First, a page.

Advertisements, pop culture, and even doctors can talk about health and weight as if they were one: smaller bodies are healthier, and larger bodies must be unhealthy.
Still, when assessing a person’s health, we often place a lot of emphasis on a person’s appearance, says Shana Minei Spence, a registered dietitian in New York. Even if we learn to shed the burden of societal beauty standards, it’s hard to feel confident in your body if you don’t think you’re in good shape.
Experts say it may be time to sort out the relationship between health and weight and focus more on the behaviors that promote our health rather than the numbers on the scale.
correlation and causation
It’s important to understand that studies that point to poor health outcomes in people with higher body fat can only point to correlation, not causation, Larmie said.
Larmie added that while studies can say that people with higher weight generally have more heart disease, they can’t say that weight causes heart problems.
But the importance of these studies should not be underestimated, Scherer said. The correlations are strong, “from a physiological point of view, in the clinic we use correlations,” he said.
However, other factors may still play a role, such as access to health care, Scherer said.
It can be difficult for larger people to get good medical care, says Brie Campos, a body image coach in Paramus, N.J.
It’s not just her clients who are afraid to go to the doctor. She said that although she educates people about their body image and mental health, Campos is often afraid to go to the doctor for fear that she will be ashamed of her weight.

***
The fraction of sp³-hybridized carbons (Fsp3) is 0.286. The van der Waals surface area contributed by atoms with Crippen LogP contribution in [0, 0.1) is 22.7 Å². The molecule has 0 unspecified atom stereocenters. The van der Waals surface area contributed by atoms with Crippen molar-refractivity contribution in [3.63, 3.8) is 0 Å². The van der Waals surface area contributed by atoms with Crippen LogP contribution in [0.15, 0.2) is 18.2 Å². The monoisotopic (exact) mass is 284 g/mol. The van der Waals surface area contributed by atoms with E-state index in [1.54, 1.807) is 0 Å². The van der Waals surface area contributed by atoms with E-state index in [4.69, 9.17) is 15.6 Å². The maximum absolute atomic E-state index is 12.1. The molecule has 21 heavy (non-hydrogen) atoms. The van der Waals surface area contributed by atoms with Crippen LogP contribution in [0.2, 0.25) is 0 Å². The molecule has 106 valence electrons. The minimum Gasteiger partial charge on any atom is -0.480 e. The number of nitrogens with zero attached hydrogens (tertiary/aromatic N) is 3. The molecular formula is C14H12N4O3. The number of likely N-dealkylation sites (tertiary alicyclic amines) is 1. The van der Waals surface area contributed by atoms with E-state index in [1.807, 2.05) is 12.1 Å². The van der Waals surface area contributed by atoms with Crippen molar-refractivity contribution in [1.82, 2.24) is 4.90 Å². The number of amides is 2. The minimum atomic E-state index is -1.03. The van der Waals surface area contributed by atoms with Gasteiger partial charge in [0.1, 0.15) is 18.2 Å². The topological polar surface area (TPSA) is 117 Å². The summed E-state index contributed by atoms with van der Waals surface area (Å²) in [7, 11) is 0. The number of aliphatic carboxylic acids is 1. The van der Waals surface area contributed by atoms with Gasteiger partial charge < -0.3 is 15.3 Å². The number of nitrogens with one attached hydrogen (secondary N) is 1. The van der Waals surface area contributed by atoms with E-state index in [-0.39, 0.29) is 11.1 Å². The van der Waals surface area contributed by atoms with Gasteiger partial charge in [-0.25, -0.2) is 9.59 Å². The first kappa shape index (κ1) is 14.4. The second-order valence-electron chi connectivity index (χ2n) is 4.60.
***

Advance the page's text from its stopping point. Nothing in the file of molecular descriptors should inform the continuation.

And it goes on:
“I can treat strep throat, I can treat rash,” Campos said.
“Because of my size, I’m unlikely to go to the doctor and get an actual diagnosis that isn’t ‘you should probably lose weight.'”
The body is not a business card
Spence likes to remind her clients that the body is not a calling card.
We can’t just look at a person’s body and learn about their health, habits or biology, she said.
“Can we access someone’s medical records? Are we talking to their doctor?” she said. “Honestly, health is sometimes out of our control. There are a lot of chronic diseases that people just develop.”
While we can see correlations between body size and fitness on a large scale, once researchers look at individuals, the picture is less clear, Scherer said.
“The whole field really thinks that not everyone with a very high BMI has type 2 diabetes,” he said.
Smaller people can develop heart disease or diabetes, Scherer said, while many of the larger people are thought to be completely metabolically healthy.
“It’s just a reflection of our genetic heterogeneity and how we deal with excess calories,” he added.
Will dieting make us healthier?
What does it mean to be healthy anyway? Can dieting help you get there?
It depends on which parts of your health you prioritize.
Health is made up of many factors. Avoiding illness is one of them, but so are maintaining mental health, maintaining an active social network, getting enough sleep, and reducing stress, Spence says.
She added that restricting your calories or cutting out certain foods can negatively impact your mental health or keep you from enjoying time with friends and family, which may be unhealthy overall. Sometimes these limitations allow you to lose weight without properly nourishing your body.
“Losing weight doesn’t equal happiness, and it doesn’t mean you’re bound to be healthy, because the way you lose weight can also be detrimental to your health,” Spencer said.
Campos said that if our phones didn’t work the way they were intended, most people wouldn’t use them anymore.
“But food culture does a great job of fooling us that you can get everything you want. You get fit, you get fitness, you get compliments,” she added.
If we want to get fit without losing weight, what should we focus on? Focus on health-promoting behaviors like quitting smoking, exercising more, sleeping better, having less stress, and eating the foods your body tells you to need, Lamy says.
You might lose weight as a result, but that’s not the goal, they add.
“Not focusing on weight means we can really focus on some really healthy behaviors that are more sustainable,” Thompson-Wesson said.